Here's what you need to give consideration to before you go backpacking and suggestions of how to deal with it - listed in this order:
It goes without saying that you'll need insurance, but it's not something you should be sorting at the last minute as policies vary significantly and you need to spend a little time reading all the small print and making sure you don't overpay. There are hundreds of travel insurance companies.
Just Google the words and you'll find thousands of results. However, not all are equal in price nor policy. For example, check if cash and indeed any of your valuables are covered - which they are often not on cheap policies - and how much the excess is that you may need to pay. Cheaper policies are fine for the important health aspect, but don't expect to have your US$500 camera, a dive or any previous medical condition covered. Conversely even on more expensive policies, don't expect your US$1000 camera to be fully covered unless you have made special measures for it.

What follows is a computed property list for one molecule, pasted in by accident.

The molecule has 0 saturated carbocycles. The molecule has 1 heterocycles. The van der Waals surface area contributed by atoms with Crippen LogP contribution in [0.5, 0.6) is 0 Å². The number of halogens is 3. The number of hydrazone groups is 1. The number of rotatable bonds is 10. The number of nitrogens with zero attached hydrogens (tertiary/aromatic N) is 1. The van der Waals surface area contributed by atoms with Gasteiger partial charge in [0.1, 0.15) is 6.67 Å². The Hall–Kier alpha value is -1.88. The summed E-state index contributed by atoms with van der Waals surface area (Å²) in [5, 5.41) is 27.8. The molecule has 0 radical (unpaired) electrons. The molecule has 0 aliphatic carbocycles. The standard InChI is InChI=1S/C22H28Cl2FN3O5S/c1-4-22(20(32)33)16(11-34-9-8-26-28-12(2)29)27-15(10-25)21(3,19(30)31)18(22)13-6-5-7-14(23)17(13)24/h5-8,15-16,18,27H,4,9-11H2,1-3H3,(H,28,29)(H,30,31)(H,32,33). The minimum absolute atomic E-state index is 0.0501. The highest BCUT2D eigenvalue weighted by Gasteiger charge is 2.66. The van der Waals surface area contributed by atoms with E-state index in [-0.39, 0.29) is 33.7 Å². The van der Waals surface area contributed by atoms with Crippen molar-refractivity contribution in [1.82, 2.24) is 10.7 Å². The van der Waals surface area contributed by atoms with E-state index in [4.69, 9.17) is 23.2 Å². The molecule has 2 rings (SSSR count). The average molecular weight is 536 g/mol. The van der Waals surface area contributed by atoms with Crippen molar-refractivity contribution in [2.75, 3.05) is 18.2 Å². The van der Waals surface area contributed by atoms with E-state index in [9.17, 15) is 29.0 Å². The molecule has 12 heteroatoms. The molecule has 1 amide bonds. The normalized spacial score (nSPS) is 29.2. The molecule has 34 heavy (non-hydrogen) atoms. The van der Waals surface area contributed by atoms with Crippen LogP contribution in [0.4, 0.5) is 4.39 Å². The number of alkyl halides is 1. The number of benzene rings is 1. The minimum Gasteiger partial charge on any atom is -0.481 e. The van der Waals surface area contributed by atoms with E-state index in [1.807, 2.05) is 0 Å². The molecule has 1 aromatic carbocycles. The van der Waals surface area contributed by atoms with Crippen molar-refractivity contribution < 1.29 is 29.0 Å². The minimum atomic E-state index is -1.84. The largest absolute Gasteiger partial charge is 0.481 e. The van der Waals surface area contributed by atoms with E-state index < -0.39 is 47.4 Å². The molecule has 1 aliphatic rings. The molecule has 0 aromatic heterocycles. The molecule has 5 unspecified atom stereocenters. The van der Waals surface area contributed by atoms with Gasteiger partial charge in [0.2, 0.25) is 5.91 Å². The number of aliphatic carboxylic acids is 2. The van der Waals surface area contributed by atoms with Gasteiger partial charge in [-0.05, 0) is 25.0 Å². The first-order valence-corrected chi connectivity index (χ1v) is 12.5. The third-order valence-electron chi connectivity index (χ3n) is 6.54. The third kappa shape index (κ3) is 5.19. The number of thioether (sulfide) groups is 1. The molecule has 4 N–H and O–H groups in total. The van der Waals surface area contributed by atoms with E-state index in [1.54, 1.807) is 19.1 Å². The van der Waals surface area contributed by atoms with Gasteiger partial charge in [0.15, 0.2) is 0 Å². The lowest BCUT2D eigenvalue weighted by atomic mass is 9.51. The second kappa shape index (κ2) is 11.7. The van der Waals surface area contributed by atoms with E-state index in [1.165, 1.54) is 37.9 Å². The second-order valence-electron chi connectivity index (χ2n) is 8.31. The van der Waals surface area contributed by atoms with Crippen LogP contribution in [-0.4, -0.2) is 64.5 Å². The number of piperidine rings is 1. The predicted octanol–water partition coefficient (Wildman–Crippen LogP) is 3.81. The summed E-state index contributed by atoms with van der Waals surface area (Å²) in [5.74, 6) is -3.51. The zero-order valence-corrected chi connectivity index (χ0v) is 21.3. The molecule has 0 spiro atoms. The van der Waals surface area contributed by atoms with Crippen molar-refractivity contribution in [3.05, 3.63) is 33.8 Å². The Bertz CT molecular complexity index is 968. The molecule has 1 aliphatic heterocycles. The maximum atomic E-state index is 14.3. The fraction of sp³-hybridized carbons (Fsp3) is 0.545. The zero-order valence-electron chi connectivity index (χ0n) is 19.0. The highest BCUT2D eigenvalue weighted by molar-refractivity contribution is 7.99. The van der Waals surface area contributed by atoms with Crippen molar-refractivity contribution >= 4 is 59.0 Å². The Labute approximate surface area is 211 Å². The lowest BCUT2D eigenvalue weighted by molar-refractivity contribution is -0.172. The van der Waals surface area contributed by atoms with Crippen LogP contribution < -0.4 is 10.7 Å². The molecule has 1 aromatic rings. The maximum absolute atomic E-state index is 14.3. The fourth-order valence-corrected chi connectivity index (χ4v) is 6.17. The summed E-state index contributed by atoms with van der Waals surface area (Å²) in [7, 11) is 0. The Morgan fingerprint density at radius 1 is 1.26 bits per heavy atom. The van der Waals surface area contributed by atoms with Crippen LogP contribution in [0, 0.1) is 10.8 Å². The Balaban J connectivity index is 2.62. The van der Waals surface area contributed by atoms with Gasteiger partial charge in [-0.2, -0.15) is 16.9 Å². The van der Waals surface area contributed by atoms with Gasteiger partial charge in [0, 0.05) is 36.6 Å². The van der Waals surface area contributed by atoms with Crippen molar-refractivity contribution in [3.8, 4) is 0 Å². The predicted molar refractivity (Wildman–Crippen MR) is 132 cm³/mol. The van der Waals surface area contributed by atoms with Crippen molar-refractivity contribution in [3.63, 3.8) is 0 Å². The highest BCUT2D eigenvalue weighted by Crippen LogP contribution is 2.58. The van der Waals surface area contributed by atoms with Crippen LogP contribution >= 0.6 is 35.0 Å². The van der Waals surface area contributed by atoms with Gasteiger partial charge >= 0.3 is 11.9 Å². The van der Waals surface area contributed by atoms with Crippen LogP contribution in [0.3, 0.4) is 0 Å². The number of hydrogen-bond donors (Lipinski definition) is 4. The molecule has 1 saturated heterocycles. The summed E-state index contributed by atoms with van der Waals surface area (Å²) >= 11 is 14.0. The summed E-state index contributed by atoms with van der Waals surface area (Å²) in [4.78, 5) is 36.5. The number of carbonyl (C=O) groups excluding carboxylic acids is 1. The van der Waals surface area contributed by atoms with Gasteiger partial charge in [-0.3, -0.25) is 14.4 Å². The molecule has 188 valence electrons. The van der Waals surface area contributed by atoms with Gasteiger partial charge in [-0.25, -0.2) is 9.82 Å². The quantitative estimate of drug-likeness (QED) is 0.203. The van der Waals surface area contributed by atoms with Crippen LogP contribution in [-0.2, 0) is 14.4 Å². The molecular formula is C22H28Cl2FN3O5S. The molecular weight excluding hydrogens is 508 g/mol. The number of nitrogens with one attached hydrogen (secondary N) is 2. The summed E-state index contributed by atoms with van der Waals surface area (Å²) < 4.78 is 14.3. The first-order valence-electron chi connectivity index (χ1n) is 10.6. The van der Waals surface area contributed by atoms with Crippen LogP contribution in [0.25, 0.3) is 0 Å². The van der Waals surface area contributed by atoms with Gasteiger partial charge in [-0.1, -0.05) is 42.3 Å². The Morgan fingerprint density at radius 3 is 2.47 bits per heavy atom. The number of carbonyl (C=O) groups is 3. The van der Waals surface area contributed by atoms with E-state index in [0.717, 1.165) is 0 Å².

Effectively you will be looking for cover in
four main areas. Some essential, some less so. The more 'security'
you want the more you pay. They are: 1) medical cover if
you are sick when you are away (if you already have private medical
insurance check as in some cases there maybe a basic coverage under this. 2)
emergency evacuation in event of a natural
disaster or for repatriation if you are seriously sick or die - essential if
heading to a more unstable poorer region. 3) cancelation insurance - this covers you for costs (such as flight/hotel) that
you can't use in case of sickness or a delay. This is not expensive and will
ensure that if the day before your flight you have a doctors note you don't
lose the whole cost of a flight you can't make. Well worth it. 4) loss
and/or theft insurance, this is where insurance gets
expensive and is full of loop holes. If you want to save money skip or